10. Look to the future. Tell yourself: “I look forward to feeling strong and healthy again.” Tell yourself: “This is a temporary situation and I will rise again.” Tell yourself: “I’m healing. I’m mending. I’m so over this friggin’ cold.” Buckle the knees of that dragon and gouge out it’s red eyes. The dragon is a bit player in your life’s comedy. Refuse to give it a starring role.


    And you? How do you soothe yourself when feeling under the weather?

  3. How One Obscenely Large Crow Turned Me Into A Vegan Overnight

    July 5, 2015 by Diane


    Cartoon ravens talking

    I can name a dozen reasons why I decided to choose a whole-foods lifestyle. I’ve listed ten, below. But there’s only one thing that convinced me to make the switch from carnivore to herbivore overnight.

    An obscenely large crow.

    How obscenely large?

    Try…a crow who smokes cigars and struts around in a pinstripe suit and hat.

    That crow was in my backyard, dining on a rat.

    At first, I didn’t realize it was a rat. I just saw Mr. Crow machine-gunning something with his beak, and that something leaping into the air trying to get away. I thought, My God, it’s eating a squirrel! I marched outside to shoo the crow away, and skidded to a stop.

    If there’s one thing I dislike more than crows, it’s rats. And that pecked pecker was definitely one big honkin’ rat.

    This is nature in progress, I told myself. This is an example of dining out on the food chain.

    But the rat was STILL ALIVE! (And there may have been some entrails involved.)

    I spun around and fled to my cottage and closed the blinds and shouted to the empty room, “That’s it! I’m not eating meat anymore.”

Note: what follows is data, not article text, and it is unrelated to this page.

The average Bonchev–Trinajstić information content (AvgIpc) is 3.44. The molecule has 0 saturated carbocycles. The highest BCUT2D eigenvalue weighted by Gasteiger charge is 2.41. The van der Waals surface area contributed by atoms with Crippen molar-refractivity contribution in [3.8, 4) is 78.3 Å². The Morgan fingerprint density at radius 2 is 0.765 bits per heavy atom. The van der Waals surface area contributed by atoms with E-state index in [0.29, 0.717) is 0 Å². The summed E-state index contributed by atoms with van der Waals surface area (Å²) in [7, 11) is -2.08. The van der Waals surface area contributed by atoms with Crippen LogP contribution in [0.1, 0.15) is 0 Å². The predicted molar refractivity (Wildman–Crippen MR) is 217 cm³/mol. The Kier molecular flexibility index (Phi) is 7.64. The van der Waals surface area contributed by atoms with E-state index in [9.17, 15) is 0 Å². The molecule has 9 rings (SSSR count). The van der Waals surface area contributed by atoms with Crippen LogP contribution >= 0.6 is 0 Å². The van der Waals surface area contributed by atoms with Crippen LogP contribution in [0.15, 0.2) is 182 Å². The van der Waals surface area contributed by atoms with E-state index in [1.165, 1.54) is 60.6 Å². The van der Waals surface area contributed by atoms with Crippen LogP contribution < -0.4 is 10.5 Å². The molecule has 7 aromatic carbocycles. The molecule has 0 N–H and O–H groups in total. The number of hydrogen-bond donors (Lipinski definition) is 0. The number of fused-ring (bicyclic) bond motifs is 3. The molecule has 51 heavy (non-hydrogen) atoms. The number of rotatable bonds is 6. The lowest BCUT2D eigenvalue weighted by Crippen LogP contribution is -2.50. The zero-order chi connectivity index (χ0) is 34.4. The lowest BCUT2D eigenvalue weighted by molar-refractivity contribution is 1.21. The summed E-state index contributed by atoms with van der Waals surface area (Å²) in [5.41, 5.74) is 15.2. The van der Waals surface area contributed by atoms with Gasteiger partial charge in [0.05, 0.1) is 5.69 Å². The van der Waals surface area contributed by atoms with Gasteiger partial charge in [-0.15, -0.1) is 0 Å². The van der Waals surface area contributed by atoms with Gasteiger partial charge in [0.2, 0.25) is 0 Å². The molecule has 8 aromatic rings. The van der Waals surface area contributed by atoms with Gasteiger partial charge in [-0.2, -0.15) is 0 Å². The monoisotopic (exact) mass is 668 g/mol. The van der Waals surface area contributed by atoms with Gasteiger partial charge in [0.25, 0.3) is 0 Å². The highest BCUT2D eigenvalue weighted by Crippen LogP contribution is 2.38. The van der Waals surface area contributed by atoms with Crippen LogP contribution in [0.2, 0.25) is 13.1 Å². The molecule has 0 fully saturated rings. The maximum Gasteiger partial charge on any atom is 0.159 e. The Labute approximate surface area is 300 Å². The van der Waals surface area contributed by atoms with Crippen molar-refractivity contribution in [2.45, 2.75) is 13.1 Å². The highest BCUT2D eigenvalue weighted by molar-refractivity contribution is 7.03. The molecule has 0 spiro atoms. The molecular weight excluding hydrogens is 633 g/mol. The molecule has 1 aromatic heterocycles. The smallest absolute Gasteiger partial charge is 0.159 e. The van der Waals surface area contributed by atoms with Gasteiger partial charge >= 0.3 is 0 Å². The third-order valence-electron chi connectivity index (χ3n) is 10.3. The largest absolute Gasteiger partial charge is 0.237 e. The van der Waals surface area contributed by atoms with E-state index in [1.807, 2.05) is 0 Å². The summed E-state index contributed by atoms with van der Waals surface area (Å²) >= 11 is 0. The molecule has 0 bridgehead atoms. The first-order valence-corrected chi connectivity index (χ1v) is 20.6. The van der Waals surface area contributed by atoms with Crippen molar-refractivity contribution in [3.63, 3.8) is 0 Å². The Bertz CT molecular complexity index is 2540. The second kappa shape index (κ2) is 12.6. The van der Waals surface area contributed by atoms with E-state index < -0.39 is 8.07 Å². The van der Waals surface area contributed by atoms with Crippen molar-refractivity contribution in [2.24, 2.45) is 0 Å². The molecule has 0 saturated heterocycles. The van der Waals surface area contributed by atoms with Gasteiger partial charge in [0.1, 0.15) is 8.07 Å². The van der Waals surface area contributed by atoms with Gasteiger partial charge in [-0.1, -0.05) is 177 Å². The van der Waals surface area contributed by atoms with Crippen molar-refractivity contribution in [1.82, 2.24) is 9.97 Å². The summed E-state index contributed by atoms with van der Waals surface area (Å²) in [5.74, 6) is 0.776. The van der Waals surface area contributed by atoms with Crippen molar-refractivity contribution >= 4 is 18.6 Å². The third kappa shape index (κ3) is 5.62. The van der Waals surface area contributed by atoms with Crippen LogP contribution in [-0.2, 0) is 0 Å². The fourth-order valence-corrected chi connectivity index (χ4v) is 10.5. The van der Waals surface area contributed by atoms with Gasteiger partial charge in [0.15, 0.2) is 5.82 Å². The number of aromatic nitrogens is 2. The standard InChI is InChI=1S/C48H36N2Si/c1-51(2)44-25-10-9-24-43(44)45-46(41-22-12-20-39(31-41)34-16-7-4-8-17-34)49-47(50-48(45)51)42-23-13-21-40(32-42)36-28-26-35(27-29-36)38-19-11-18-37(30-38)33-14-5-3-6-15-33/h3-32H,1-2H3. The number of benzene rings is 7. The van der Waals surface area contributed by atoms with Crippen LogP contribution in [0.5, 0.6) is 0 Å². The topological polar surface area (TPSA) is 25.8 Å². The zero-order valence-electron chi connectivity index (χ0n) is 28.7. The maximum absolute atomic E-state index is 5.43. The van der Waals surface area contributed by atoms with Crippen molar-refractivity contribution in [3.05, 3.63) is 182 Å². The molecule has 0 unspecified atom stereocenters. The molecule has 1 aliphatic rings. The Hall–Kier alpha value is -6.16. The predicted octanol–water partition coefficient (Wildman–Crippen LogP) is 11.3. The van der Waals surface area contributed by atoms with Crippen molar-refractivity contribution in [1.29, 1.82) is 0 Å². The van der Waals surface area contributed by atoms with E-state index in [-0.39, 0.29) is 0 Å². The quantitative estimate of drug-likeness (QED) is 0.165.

I had already given up diary (lactose intolerance) and gluten (gluten intolerance) so officially, I was announcing my veganism to the world (barnyard animal intolerance). I’ll admit, it took another month for me to get into the swing of eating the whole-foods way. But now, two weeks in, I can honestly say…hmm.

    And…I kinda like this.

    And…hey, I’ve got my pep back! I’m not snoozing at my desk at three-o’clock in the afternoon.

    So, for all of you who are curious about why someone would swear off meat and dairy, here are the top ten reasons why I chose to go vegan.

    1. The aforementioned crow.

    2. The butcher at Safeway. When I went shopping for ground turkey, he appeared, with bloody fingerprints on his white lab coat. Now, I have it on good authority that it wasn’t blood; it was the red dye butchers use to make meat look…bloodier. Still, it looked like blood, and that’s one thing I didn’t need to eyeball when planning my dinner menu.

    3. I’d rather get my protein from a living organism than a dead one. Nuts grow into trees. Seeds grow into plants. Even the lowly potato keeps sprouting things after it’s harvested. Dead animals? Dead meat. That energy is kaput. Oh sure, a chicken’s body will dash around for awhile after its head is removed. But by the time that carcass is plucked and packaged and shipped and cooked and served on your mother’s best china, it’s dead, with a trace of lingering adrenaline the poor bird released right before it was whacked. I’m manufacturing plenty of adrenaline on my own thank you very much; I don’t need to imbibe more.

    4. What do cows eat? Grain. What do chickens and turkeys eat? Seeds. I’m skipping the middleman and eating direct.

    5. It’s cheaper. Unless I’m shopping at Whole Foods.

    6. I can buy the bulk of my dietary needs outdoors, at the Farmer’s Market. No fluorescent lights. No canned music from the 80’s. No employees who don’t have a clue about the food they’re stocking. I’ve sung my praises of the outer aisles here.

    7. I have more energy. (See # 3 above.)

    8. I sleep better. Can’t explain that one, but I’m eternally grateful.

    9. I feel cleaner inside. My digestive system is happier. It doesn’t feel like I’m churning lard through my guts.

    And last but not least…

    10. When Vegans pass gas, it doesn’t stink. It says so, right in the literature, and I’m standing by it. If you happen to be standing by, you’ll notice: my farts don’t stink. This alone makes the world a better place.

    Want to learn more about eating the whole-foods way? I recommend the following books:

    The Forks Over Knives Plan by Alona Pulde, MD and Matthew Lederman, MD

    My Beef with Meat by Rip Esselstyn

    and the DVDs:

    Forks Over Knives, Virgil Films and Entertainment

    The Engine 2 Kitchen Rescue with Rip Esselstyn